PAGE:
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Viewpoint from Revd Dr Steven Sivyer 27/03/2019

STEVEN SIVYER 2019Rev Dr Steven Sivyer

Priest-in-Charge of Martham, Repps, Thurne, and Clippesby


as published in the Great Yarmouth Mercury


Building People Up and Knocking Them Down

Before I was a parish priest I was a church organist.  In both of these ministries you try to ensure that you are never late, but I was late once; not only did I not make the service but I was also late for a wedding that followed.  The date was 31 August 1997 and I had stayed over at a friend’s 21st birthday party.  In spite of what you might now be thinking, the reason I was late was because my friend lived in Kensington, and I had to drive back past Kensington Palace.  This was the day that Princess Diana died and what seemed like the nation flocked to her address and laid flowers across the drive and road.  There was a huge outpouring of grief because people felt that their thirst for a sensational story supported the press in hounding Diana to the point of the car chase that ended her life
dove leftThis same thirst is behind the way that Meghan has been reported on in contrast to the Duchess of Cambridge, even though both had been favourably represented in the past.  Then, more recently, we have witnessed another outpouring of grief following the death of Caroline Flack after some negative press as she was alleged to have assaulted her boyfriend.  It seems as if our human condition loves to build someone up, only to enjoy knocking them down again.  The higher we build them, the further they have to fall.  We can momentarily enjoy this steep emotional rollercoaster ride, only to be hit with grief and guilt afterwards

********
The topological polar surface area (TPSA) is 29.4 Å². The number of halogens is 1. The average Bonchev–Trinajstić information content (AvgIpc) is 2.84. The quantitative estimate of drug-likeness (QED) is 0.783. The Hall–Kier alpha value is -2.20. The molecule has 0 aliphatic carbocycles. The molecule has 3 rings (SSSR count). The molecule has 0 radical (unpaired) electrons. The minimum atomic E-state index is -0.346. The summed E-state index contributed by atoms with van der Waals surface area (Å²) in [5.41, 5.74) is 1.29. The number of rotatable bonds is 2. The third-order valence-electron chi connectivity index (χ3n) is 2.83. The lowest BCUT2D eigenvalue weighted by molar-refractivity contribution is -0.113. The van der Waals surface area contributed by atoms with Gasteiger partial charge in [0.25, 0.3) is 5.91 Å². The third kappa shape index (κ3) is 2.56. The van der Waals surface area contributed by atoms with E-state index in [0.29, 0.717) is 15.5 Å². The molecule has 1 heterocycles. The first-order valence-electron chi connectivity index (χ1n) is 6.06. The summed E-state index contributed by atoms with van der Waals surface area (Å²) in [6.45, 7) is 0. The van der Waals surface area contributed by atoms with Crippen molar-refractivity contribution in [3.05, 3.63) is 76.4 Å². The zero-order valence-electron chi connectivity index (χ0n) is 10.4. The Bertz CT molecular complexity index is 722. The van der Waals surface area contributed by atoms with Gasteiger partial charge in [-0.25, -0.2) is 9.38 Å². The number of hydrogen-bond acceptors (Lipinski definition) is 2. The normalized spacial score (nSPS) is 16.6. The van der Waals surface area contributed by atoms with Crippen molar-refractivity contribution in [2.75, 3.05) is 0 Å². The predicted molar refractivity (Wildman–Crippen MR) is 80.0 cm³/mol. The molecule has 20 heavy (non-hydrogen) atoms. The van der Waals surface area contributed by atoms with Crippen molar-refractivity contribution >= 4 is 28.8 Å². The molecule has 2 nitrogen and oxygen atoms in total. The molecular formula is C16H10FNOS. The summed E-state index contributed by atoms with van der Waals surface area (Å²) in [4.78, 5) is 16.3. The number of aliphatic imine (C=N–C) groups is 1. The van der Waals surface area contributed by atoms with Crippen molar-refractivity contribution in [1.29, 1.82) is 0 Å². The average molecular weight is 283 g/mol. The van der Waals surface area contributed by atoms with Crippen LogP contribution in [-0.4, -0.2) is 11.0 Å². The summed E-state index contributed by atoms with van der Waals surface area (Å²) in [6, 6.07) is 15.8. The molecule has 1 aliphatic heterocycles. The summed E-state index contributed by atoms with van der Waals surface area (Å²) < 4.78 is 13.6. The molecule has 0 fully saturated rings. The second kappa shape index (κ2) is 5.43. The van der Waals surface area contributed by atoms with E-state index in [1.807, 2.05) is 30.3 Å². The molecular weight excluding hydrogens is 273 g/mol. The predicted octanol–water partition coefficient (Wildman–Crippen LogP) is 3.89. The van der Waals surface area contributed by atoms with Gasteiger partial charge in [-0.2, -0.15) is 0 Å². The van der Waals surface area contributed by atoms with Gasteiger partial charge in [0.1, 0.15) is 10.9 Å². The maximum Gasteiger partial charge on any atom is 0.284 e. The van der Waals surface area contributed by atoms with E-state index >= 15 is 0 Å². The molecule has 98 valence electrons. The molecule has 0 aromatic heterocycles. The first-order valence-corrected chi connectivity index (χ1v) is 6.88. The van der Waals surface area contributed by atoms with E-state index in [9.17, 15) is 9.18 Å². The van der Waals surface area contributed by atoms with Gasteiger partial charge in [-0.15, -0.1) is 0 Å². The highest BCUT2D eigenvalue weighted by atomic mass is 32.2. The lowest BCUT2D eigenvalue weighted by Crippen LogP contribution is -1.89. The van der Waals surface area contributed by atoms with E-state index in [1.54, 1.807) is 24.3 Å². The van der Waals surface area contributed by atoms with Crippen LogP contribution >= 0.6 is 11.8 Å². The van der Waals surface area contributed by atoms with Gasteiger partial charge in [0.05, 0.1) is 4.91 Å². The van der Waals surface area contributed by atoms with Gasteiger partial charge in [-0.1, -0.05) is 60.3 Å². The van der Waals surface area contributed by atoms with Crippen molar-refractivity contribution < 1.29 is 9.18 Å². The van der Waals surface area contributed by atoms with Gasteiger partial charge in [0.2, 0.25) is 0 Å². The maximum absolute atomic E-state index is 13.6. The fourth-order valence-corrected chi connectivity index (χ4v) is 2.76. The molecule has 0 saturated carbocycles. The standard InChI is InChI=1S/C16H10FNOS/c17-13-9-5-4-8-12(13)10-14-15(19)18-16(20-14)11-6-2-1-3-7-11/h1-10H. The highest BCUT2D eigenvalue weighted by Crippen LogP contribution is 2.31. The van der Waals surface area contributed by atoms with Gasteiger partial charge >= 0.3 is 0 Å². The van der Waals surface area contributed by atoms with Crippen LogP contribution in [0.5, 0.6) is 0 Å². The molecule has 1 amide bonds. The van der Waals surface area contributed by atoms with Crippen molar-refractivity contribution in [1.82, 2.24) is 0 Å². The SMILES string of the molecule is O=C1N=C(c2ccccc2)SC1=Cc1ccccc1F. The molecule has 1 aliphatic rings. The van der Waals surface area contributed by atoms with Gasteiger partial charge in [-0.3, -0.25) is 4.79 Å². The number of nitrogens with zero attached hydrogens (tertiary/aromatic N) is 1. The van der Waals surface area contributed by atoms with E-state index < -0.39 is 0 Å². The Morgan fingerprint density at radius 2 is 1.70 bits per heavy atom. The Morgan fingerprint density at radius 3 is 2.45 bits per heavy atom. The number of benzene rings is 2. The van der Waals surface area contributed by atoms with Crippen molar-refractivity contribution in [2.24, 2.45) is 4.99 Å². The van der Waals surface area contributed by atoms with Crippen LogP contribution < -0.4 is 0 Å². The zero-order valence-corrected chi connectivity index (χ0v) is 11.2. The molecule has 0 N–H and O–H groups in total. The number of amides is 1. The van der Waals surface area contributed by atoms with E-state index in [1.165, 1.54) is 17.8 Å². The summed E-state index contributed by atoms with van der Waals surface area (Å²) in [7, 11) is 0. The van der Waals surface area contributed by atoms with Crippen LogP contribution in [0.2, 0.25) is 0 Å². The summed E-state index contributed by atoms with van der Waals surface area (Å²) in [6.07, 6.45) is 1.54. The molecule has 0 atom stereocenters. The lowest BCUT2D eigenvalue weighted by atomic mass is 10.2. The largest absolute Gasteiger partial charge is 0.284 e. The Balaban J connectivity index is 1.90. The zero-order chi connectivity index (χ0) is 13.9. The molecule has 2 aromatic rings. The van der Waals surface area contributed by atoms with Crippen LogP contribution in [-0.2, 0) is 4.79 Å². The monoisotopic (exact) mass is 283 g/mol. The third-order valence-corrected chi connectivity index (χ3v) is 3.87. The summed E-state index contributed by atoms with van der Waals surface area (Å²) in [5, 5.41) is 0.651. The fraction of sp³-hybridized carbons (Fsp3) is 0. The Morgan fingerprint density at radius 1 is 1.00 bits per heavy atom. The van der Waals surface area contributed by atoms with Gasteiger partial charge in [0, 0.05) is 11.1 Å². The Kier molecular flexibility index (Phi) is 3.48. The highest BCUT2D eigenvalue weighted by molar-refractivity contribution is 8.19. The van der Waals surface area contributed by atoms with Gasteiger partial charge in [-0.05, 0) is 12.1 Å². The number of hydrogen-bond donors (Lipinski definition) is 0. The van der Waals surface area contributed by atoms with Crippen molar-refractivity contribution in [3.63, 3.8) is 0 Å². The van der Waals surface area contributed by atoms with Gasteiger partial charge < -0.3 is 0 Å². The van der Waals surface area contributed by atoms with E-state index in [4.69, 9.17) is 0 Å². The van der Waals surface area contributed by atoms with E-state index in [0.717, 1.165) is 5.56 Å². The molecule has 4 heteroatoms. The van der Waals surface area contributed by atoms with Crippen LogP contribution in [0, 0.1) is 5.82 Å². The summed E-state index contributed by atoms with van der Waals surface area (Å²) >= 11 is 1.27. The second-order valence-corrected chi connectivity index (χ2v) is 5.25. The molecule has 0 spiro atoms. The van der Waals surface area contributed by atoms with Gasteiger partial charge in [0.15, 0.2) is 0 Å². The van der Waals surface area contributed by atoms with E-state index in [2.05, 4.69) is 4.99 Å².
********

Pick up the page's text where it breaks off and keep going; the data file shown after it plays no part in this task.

In Lent we are journeying towards Holy Week, a week that begins with Palm Sunday where the crowds singing “hosanna” built Jesus up, only to knock him down again by then shouting “crucify” five days later.  Starting with Ash Wednesday where we reflected on the fact that we came from dust and will return to dust one day, Lent is valuable period of time where we can think about our own human condition to the point that, when we do get to the end of Holy Week, we might just realise the extent of the hope that Jesus’ resurrection brings


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